Formula E races at sub-F3 speeds on tracks utterly unlike those used for F1 (none of them are anywhere close to F1-standard by the FIA’s own licensing system). To equate it with IndyCar racing where speeds often exceed those seen in F1 and the calendar of tracks is even more diverse and demanding, does a great disservice to IndyCar.

        (And that’s leaving aside the point that, due to FanBoost, success in Formula E is based partly upon how popular a driver is, and not their talent at the wheel.)

        I’m afraid all the signs are there that this isn’t a question of rewarding driving talent, it’s about promoting the FIA’s championships above the rest.

        1. Interesting commentary. I can fully agree with you here that FE shouldn’t weigh as much as Indycar, and that it seems the FIA is promoting it’s own series, but is that any surprise? But in fact at least Indycar drivers are in the mix, and having FE drivers gain equally in super licence points is no guarantee for them. Am I wrong in thinking that it is exactly because of the virtues of Indycar, as spelled out eloquently by @keithcollantine that team owners/managers would look at and take drivers from Indycar way before an equally pointed (or even higher) driver from FE as long as they both meet the minimum?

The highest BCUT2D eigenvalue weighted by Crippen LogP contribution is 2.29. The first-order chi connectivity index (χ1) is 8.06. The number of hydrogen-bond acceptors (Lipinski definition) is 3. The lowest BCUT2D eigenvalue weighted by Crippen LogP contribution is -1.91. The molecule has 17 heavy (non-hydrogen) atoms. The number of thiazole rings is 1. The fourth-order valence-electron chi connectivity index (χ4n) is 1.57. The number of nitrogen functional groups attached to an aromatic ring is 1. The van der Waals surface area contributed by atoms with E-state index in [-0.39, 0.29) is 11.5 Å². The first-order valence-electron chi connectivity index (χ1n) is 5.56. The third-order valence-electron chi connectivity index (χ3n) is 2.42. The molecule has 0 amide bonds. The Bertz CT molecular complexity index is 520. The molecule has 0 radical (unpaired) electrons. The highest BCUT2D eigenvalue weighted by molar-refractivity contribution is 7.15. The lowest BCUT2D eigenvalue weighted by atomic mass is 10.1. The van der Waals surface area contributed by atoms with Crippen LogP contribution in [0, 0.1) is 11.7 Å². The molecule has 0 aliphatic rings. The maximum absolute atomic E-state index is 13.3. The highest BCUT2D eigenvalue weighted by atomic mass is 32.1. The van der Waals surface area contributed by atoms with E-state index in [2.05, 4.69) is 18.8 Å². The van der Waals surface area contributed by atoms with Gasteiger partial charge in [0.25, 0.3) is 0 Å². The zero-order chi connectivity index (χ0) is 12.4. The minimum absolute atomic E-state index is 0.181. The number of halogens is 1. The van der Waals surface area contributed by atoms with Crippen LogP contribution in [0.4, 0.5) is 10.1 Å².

2. Less speed doens’t mean less difficulty.
          According to the drivers Formula E cars are one of the most difficult to wrestle around those tight street tracks.

          1. Haha, “Yeah, this, what I am doing now, it is very difficult and requires untold amounts of skill”.
            “According to the drivers” was the key phrase there.

            Though I do agree with the sentiment. The vast speed difference between F1 and F-E may not represent a similar difference in difficulty, for a variety of reasons. One simple of them being that F-E is a new stock series with a new car with weird set up, weird tyres, resulting in limited scope for ironing out handling faults.
            The appropriately slow and tight street circuits also provides some challenge for the cars and drivers, F-E on a wide fast track would be too easy.

          2. Less speed doesn’t mean less difficulty.

            Seriously? I think it’s pretty fundamental to the entire concept of motor racing that it’s more challenging to drive more quickly.

            That’s not to say there aren’t aspects of Formula E which are challenging in ways you don’t find in some other forms of motor racing. But at the same time I don’t think I’m being unduly cynical when I point out that it’s not really in the drivers’ interests to get out their cars and say “well that was easy”.

            1. I agree, more speed does not equal more difficulty. Look at V8 Supercars. These are by no means the quickest cars in the world, but time and time again, talented international drivers come across to have a go at our series and are more often than not at the back of the field.

            2. Yep seriously…
              There are many examples, in Le Mans LMP2 & GT’s are way more difficult to handle around the Circuit de la Sarthe than the iper-technological LMP1 that are planted on the road, smoother beasts.